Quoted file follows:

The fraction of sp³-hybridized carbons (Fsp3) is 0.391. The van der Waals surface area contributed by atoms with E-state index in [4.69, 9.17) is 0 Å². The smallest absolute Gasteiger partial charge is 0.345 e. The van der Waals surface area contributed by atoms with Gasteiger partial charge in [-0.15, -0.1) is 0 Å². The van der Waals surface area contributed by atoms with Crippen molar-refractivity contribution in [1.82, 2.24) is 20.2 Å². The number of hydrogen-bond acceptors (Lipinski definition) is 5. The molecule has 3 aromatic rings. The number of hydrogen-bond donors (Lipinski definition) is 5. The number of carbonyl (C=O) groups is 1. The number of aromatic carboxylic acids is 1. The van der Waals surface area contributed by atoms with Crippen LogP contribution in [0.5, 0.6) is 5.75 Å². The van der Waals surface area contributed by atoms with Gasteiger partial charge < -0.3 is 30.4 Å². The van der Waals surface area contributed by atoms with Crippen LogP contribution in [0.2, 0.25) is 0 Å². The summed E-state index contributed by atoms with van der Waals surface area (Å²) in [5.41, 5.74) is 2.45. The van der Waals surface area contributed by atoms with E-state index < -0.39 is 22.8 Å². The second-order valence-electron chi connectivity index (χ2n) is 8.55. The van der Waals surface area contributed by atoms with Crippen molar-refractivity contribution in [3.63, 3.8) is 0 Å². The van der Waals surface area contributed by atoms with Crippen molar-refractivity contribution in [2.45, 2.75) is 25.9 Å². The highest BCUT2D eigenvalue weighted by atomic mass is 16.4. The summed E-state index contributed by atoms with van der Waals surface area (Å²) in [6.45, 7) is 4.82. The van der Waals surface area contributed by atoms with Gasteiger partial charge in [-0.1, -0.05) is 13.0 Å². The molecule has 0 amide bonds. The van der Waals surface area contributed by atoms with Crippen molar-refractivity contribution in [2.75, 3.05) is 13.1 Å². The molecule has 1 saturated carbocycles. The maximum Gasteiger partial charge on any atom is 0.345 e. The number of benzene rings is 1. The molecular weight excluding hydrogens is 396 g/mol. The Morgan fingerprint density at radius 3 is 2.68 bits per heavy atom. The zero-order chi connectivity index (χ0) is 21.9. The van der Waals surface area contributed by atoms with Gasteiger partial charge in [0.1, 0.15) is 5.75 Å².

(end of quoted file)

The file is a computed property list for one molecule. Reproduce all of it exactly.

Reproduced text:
The fraction of sp³-hybridized carbons (Fsp3) is 0.391. The van der Waals surface area contributed by atoms with E-state index in [4.69, 9.17) is 0 Å². The smallest absolute Gasteiger partial charge is 0.345 e. The van der Waals surface area contributed by atoms with Gasteiger partial charge in [-0.15, -0.1) is 0 Å². The van der Waals surface area contributed by atoms with Crippen molar-refractivity contribution in [1.82, 2.24) is 20.2 Å². The number of hydrogen-bond acceptors (Lipinski definition) is 5. The molecule has 3 aromatic rings. The number of hydrogen-bond donors (Lipinski definition) is 5. The number of carbonyl (C=O) groups is 1. The number of aromatic carboxylic acids is 1. The van der Waals surface area contributed by atoms with Crippen LogP contribution in [0.5, 0.6) is 5.75 Å². The van der Waals surface area contributed by atoms with Gasteiger partial charge < -0.3 is 30.4 Å². The van der Waals surface area contributed by atoms with Crippen LogP contribution in [0.2, 0.25) is 0 Å². The summed E-state index contributed by atoms with van der Waals surface area (Å²) in [5.41, 5.74) is 2.45. The van der Waals surface area contributed by atoms with E-state index < -0.39 is 22.8 Å². The second-order valence-electron chi connectivity index (χ2n) is 8.55. The van der Waals surface area contributed by atoms with Crippen molar-refractivity contribution in [3.63, 3.8) is 0 Å². The van der Waals surface area contributed by atoms with Crippen molar-refractivity contribution in [2.45, 2.75) is 25.9 Å². The highest BCUT2D eigenvalue weighted by atomic mass is 16.4. The summed E-state index contributed by atoms with van der Waals surface area (Å²) in [6.45, 7) is 4.82. The van der Waals surface area contributed by atoms with Gasteiger partial charge in [-0.1, -0.05) is 13.0 Å². The molecule has 0 amide bonds. The van der Waals surface area contributed by atoms with Crippen molar-refractivity contribution in [2.75, 3.05) is 13.1 Å². The molecule has 1 saturated carbocycles. The maximum Gasteiger partial charge on any atom is 0.345 e. The number of benzene rings is 1. The molecular weight excluding hydrogens is 396 g/mol. The Morgan fingerprint density at radius 3 is 2.68 bits per heavy atom. The zero-order chi connectivity index (χ0) is 21.9. The van der Waals surface area contributed by atoms with Gasteiger partial charge in [0.1, 0.15) is 5.75 Å².